- PDA frowned-upon (immodest dress can be a problem with women in upmarket locations and religious sites)
- Besides handshakes between members of the same gender, avoid touching people, especially with your left hand. A greeting by nodding your head and smiling is usually sufficient.
- Do not proselytise or discuss religious matters in public, or even in private with the pious. Avoid sensitive political topics.
- No public raging (even loud speech) or loss of face.
- Remove your shoes when entering someone else’s house, or places of workship.
- Pay particular attention around the elderly, the pious, and modestly-dressed women.
Singapore is located across the southern tip of Malaysia, separated from the Malaysian city of Johor Bahru by the straits of Johor. Singapore is about 354km southeast of Kuala Lumpur. The city experiences a tropical rainforest climate, with year-round hot temperatures and high levels of humidity and rainfall.
Singapore is a city-island state just 1 degree north of the equator. Lush rainforest covers the lowlands wherever the urban cityscape ceases. The downtown scenery is dominated by the Singapore River, Marina Bay and the several Quays, surrounded by the financial and colonial districts. Nearby, the highest point in Singapore, Bukit Timah, stands at 163m.
Despite the heavy urbanisation, Singapore still hosts a surprise diversity of wildlife. There are five nature reserves in the island, as well as a major zoo and botanical gardens. Some species such as the crab-eating macaque can be seen along the shores and even in urban areas.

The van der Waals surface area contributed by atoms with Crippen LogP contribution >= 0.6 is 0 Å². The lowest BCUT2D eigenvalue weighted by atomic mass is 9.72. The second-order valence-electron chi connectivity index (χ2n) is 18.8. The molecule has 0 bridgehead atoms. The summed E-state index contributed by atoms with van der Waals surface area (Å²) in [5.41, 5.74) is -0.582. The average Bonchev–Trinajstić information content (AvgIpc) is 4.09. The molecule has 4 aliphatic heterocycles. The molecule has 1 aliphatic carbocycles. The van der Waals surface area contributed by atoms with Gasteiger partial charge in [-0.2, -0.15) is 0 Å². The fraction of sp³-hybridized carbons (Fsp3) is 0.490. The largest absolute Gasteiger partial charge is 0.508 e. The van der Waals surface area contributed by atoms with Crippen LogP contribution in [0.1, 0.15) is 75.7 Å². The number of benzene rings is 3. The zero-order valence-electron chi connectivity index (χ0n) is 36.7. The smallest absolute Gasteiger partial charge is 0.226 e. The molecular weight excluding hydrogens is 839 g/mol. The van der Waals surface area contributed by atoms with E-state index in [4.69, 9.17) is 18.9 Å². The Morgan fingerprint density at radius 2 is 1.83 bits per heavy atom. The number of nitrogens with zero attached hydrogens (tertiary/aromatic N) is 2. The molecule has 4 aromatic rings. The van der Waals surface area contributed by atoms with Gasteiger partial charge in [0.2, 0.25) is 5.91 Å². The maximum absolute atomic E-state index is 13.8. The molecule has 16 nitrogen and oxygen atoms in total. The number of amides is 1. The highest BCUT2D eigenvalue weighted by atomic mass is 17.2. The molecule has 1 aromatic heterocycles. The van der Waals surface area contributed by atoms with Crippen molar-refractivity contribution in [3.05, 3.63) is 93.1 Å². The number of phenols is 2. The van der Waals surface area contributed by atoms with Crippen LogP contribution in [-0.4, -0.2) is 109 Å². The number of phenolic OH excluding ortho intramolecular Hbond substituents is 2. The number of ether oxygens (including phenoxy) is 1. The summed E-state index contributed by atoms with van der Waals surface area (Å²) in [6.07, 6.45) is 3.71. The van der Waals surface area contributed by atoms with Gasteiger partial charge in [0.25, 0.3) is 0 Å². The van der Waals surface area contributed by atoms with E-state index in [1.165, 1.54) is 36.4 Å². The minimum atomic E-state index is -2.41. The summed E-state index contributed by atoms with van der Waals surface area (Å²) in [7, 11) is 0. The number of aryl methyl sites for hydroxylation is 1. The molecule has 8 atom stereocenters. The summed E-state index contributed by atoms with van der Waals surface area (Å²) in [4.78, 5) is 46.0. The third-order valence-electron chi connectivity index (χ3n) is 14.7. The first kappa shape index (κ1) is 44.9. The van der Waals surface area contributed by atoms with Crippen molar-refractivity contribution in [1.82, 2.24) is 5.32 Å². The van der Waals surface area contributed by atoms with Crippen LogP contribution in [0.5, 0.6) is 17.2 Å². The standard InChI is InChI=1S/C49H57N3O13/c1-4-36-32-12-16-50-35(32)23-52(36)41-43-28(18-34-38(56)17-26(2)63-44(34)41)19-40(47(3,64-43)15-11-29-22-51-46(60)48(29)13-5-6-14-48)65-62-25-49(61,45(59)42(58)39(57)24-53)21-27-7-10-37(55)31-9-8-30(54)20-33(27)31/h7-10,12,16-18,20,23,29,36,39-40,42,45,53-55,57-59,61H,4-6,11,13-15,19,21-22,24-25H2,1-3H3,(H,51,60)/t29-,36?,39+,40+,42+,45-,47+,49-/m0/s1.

Before you go
- Language: Singapore English, with its creole, Singlish, used informally. Mandarin, Malay, and Tamil are also official.
- Currency: Singapore dollar (sgd)
- Time Zone: Singapore Time, utc+8
- Voltage: 230
- Electric Socket: Type G
- You can conveniently buy a sim card at the airport, or any transport terminal, shopping mall or even convenience store.
- There are 3 major operators in Singapore who offer prepaid, local network sim cards compatible with the gsm network. Coverages and data speeds are excellent among all three operators.
- SingTel is the market leader, followed by StarHub and M1.
- Expect to pay around S$7 for a 7-day, 1-gigabyte data credit.
- Bank opening hours: usually from 9.30am to 3.00pm (closing on Saturday, Sundays, and Public Holidays). Some bank branches such as in ION Orchard are open seven days a week, until 9pm.
- It is almost always better to change your money into Singapore dollars once in Singapore. The currency exchange at Changi airport has acceptable rates, and so do most shopping malls, but for 24-hour moneychangers and best rates head to Mustafa Centre in Little India.
- Credit cards are widely accepted and atms are also conveniently located and work with all major international networks.